Many gardeners choose ornamental plants for the landscape because of their colorful fruit. Red holly, nandina and orange pyracantha berries are just a few of the ornamental fruits that bring color to the garden.
An added bonus is these plants attract birds. However, many times homeowners are disappointed because a plant they thought would produce berries winds up not producing anything. And sadly, some waste years waiting. Gardeners need to know the sexual characteristics of the plant they want to grow.
Many plants have perfect flowers. Roses and viburnums are examples. This means that each individual flower has both male and female parts – stamens, which produce pollen, and a pistil, which contains the ovary that produces the seed and hence the fruit. This makes self-pollination possible.
Monoecious plants are also capable of self-pollination. Unlike perfect flowered plants, monoecious plants have two types of flowers – male (staminate) and female (pistillate). Both types occur on the same plant. Birches and pines are examples of monoecious plants. In either perfect flowered plants or monoecious plants, pollen is easily carried to the stigma of the same flower or of the female flower of the same plants by insects, birds or wind.
In dioecious plants, pollination is not as easy. Each plant has only male or female flowers, so if a particular plant is the only one of its species in an area, pollination is impossible and there will be no fruit. Hollies are examples of dioecious plants. To ensure a good fruit set on these plants, male and female shrubs or trees must be grown within a reasonable distance of each other.
Identification of sexes in dioecious plants is not difficult, though sometimes it may require more than the naked eye to see the tiny flower parts involved. Male flowers lack stigmas or have undeveloped stigmas, and will have stamens. Obviously, a plant with fruit will be female, but a fruitless plant is not necessarily male. The plant may be fruitless because it lacks pollen or environmental conditions were not suitable for pollination.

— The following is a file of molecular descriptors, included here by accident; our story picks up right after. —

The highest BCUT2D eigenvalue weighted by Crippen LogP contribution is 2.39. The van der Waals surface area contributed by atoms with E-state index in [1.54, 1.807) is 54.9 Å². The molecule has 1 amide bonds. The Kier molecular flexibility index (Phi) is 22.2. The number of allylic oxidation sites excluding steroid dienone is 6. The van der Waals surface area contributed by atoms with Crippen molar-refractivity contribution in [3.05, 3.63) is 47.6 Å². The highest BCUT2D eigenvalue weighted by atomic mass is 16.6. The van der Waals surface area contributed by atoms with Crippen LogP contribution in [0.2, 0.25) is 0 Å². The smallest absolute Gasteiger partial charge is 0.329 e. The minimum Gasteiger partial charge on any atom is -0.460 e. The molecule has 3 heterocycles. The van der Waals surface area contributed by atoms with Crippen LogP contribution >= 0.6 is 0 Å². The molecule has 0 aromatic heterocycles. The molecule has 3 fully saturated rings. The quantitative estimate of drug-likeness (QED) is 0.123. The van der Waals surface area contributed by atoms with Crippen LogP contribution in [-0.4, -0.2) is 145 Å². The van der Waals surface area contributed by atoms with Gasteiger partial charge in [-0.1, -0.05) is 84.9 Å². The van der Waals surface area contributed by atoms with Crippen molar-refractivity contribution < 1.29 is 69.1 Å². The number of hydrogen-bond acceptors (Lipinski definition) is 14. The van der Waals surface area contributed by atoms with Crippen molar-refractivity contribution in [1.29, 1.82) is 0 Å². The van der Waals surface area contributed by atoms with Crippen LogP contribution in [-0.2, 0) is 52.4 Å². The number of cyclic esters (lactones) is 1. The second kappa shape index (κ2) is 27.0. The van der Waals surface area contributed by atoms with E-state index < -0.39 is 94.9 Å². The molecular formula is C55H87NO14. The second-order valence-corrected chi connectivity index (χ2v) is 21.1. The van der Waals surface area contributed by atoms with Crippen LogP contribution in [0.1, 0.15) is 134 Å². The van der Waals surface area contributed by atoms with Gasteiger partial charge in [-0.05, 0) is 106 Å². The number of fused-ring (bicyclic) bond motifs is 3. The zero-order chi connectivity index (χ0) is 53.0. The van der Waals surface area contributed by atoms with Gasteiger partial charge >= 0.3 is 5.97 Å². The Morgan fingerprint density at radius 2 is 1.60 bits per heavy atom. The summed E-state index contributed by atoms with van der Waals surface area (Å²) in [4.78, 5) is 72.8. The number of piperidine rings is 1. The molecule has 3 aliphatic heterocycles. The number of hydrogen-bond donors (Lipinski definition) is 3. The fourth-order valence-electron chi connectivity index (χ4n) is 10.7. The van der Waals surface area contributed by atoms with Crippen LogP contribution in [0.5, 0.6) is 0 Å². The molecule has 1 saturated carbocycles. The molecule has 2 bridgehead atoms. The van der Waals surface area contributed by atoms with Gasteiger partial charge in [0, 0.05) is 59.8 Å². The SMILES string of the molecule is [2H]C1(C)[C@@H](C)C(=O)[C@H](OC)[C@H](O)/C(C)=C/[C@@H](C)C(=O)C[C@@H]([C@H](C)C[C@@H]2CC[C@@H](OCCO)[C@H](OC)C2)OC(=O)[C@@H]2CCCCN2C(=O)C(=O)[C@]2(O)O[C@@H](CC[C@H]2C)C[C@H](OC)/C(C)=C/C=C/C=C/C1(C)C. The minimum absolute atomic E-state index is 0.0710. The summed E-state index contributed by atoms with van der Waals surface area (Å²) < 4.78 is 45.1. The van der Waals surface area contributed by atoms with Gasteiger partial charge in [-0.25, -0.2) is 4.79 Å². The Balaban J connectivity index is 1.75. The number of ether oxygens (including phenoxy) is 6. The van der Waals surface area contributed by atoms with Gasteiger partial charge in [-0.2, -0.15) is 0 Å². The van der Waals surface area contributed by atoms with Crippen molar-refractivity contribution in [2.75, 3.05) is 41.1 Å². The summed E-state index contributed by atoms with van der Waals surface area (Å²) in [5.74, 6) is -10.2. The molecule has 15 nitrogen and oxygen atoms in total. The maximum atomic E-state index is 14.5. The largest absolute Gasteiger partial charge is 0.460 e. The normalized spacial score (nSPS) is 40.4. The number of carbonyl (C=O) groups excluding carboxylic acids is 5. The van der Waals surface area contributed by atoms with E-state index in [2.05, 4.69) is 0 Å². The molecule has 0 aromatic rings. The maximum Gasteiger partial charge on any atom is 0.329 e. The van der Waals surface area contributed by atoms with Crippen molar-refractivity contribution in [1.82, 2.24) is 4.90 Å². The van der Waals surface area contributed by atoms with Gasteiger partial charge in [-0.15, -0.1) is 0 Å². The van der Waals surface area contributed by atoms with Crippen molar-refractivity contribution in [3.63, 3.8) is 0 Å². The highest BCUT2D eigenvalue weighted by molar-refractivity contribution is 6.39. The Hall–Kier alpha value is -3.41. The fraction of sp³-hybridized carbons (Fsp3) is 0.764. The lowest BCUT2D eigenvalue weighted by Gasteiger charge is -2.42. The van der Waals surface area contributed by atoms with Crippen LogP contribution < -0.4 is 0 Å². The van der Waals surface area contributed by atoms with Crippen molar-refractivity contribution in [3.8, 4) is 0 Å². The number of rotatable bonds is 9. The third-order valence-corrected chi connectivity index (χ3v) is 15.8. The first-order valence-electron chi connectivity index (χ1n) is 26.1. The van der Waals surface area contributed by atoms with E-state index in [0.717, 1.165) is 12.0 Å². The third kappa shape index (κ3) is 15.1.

Occasionally, the lack of fruit is desired. Fleshy, fruit-like ginkgo seeds have an objectionable odor and mulberry fruit can litter the ground. In such cases, it may be very useful to plant only male trees, as a female tree could receive pollen from neighboring sources.
It might be nice if sweetgum trees were dioecious, because if they were, maybe some would not produce the sticky balls. Unfortunately, they are monoecious, so they will always produce balls every year.
Research the sexual characteristics of the plants you want to produce berries so you won’t wind up disappointed after you plant them.
WAIT TO PRUNE FLORIST HYDRANGEAS: I continue to be asked about cutting back hydrangeas. As those of you know who grow them, they are not the best looking thing in the landscape now because they have lost their leaves after a few heavy frosts and only bare stems remain. But unless it is just a snip here and there, you need to wait until summer to prune them.
There is a rule of thumb we go by on pruning flowering trees and shrubs. If they are early spring flowering, which is before about the first of May, prune them after they finish blooming because they set their flower buds on the previous year’s growth. Good examples are dogwoods, forsythia, and azaleas.
If the plant is summer flowering, or blooming after the first of May, prune it during late winter or early spring because it sets its flower buds on the new growth. Examples are crape myrtles, altheas and roses.
As you know, there are always exceptions to a rule and hydrangeas fall into this category. Hydrangeas produce flower buds in the fall, so pruning during winter or early spring will remove potential flowers. Wait until the main flush of growth is over, usually sometime during June, then prune them. Wait until the flower heads begin to fade, then cut back the larger branches. This encourages new growth that produces next year’s flowers. Try to be done with your pruning by late July.